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Nikon News Hound: The Origins of Nikon

Updated on August 25, 2009

Vintage Nikon Artifacts — Testaments to a Long Life

Original Nikon F body cap for to fit the first Nikon manual focus SLR camera.
Original Nikon F body cap for to fit the first Nikon manual focus SLR camera.
This rare COM-Nikkor 37mm F1.4 lens used to record computer images to micro film.
This rare COM-Nikkor 37mm F1.4 lens used to record computer images to micro film.

The Origins of Nikon

Barely a century ago, in 1917, three separate Japanese optical makers joined together in Tokyo. They formed a new company called Nippon Kogaku K.K. — which translates directly into "Japan Optical Company". At the time Nippon Kogaku enjoyed the favor of both the Japanese Imperial Navy and the Mitsubishi conglomerate. The name “Nikkor” was first introduced in 1932 and was applied to their Aero-Nikkor lenses for aerial photography. Nikkor was an abbreviation of Nippon (Ni) Kogaku (ko) K.K. with an "r" added in the tradition of the finest lenses of the day — such as Sonnar, Tessar, and Xenar. The popular tradition of adding an "r" to the end of a brand was also used by optical companies such as Kodak with their Ektar brand, and Wollensak with their Raptar line.

The Nikkor brand continued to evolve and diversify. It soon gained the attention of industrial concerns which quickly recognized the value of these high performance optics. Throughout the 1930s, Nikkor glass was used for Hansa-Canon cameras.

The first camera to be branded a "Nikon" was the Nikon 1. It was a rangefinder style camera built in 1948 and came with it's own 50mm ƒ/3.5 Nikkor lens, a cloth shutter, and six variable shutter speeds including a "B" setting for bulb and a "T" setting for Time. There were fewer than 1,000 Nikon 1’s ever made. Even fewer were stamped on the base with the “Made In Occupied Japan” moniker. Some have indicated it was a remarkable co-incidence that the "Nikon" name was created independent of the "Zeiss Ikon" product many considered the top quality camera of the day.

In the early 1950's, Nikon got a very big break. Life magazine began extolling the virtues of Nikkor lenses over their more expensive German made counterparts. This helped to establish a robust overseas market for Nikon/Nikkor product.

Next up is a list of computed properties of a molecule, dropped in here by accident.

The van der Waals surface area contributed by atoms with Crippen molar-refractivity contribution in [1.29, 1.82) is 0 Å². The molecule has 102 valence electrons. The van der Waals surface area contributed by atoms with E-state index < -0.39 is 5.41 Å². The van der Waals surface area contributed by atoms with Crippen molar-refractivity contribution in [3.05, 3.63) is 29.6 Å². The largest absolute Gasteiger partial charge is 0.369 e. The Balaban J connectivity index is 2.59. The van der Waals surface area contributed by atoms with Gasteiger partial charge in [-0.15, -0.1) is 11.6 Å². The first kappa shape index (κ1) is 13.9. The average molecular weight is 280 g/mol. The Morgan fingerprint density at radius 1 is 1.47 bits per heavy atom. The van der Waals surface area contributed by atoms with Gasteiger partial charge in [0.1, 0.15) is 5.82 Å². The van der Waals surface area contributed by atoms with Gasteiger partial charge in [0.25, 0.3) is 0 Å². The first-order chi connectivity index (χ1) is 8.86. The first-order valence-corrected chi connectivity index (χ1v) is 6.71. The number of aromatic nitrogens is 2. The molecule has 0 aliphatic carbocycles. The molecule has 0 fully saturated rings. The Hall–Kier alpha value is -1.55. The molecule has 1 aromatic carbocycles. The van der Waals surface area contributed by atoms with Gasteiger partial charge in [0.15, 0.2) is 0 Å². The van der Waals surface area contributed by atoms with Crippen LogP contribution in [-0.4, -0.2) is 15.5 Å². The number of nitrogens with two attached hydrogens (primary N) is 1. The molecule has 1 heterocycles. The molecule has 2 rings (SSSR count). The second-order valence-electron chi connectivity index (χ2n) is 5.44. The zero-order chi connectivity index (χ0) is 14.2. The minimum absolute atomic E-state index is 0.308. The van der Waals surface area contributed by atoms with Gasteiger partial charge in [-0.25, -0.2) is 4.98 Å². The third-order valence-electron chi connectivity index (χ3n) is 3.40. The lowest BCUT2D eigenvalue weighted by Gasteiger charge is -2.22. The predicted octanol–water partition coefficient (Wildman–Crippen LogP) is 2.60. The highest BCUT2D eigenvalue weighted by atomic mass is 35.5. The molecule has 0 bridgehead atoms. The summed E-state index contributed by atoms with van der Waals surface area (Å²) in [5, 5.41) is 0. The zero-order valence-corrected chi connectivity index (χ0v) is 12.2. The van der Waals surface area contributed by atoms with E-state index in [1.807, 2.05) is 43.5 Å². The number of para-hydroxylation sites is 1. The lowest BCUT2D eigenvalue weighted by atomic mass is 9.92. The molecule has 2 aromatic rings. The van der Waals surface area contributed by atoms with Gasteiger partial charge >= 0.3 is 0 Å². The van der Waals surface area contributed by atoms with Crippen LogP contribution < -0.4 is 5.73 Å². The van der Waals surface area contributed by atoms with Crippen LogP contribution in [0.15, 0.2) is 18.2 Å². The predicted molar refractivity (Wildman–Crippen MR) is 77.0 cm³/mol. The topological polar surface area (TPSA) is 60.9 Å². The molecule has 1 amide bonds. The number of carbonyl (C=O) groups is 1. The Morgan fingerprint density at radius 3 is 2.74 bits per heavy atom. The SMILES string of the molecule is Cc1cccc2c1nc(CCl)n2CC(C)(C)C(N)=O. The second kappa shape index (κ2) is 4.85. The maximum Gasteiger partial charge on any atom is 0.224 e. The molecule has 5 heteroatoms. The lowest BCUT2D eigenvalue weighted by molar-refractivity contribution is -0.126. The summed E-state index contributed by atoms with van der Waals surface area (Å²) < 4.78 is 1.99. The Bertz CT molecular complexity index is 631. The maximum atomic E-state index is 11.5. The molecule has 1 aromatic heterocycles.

In 1959 — just a decade after their first camera was released, Nikon introduced a new style 35mm film camera. A Single Lens Reflex with interchangeable lenses. The Nikon F. It was the first time Nikon introduced their own proprietary lens mount — soon to be known as the "F mount". Fifty years later, 2009 marked the 50th anniversary of the Nikon F mount. Apart from Nikon, no other camera maker has managed to support the use of the same lens system for so long and with this style of camera. The legacy of lenses that have been offered to consumers is enormous. Although the original Nikon F mount has seen improvements made over time, some current models of the Nikon SLR digital camera can still use an original lens from 1959 with slight to no variation at all. The ubiquitous nature of Nikon's F mount enables a Nikon manual focus lens of another era to be used on many cameras today. This helps to explain why good quality specimens of early lenses — including the Nikon Ais — exhibiting unique lens signatures are still being highly sought after today. In the future another article will expand on some of these unique lens signatures.

If the subject of Nikon News, views and tips piques your interest, be sure to also visit thehome of the Nikon News Hound from time to time.

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    • profile image

      Jay Drew 6 years ago

      As for asking if AF or manual lenses are used by me, as in so many surveys, the wrong question is being asked. The answer: Prime lenses mostly AF. I don't like zooms.

    • mrdot profile image

      mrdot 7 years ago from New York, NY

      I Love Nikon!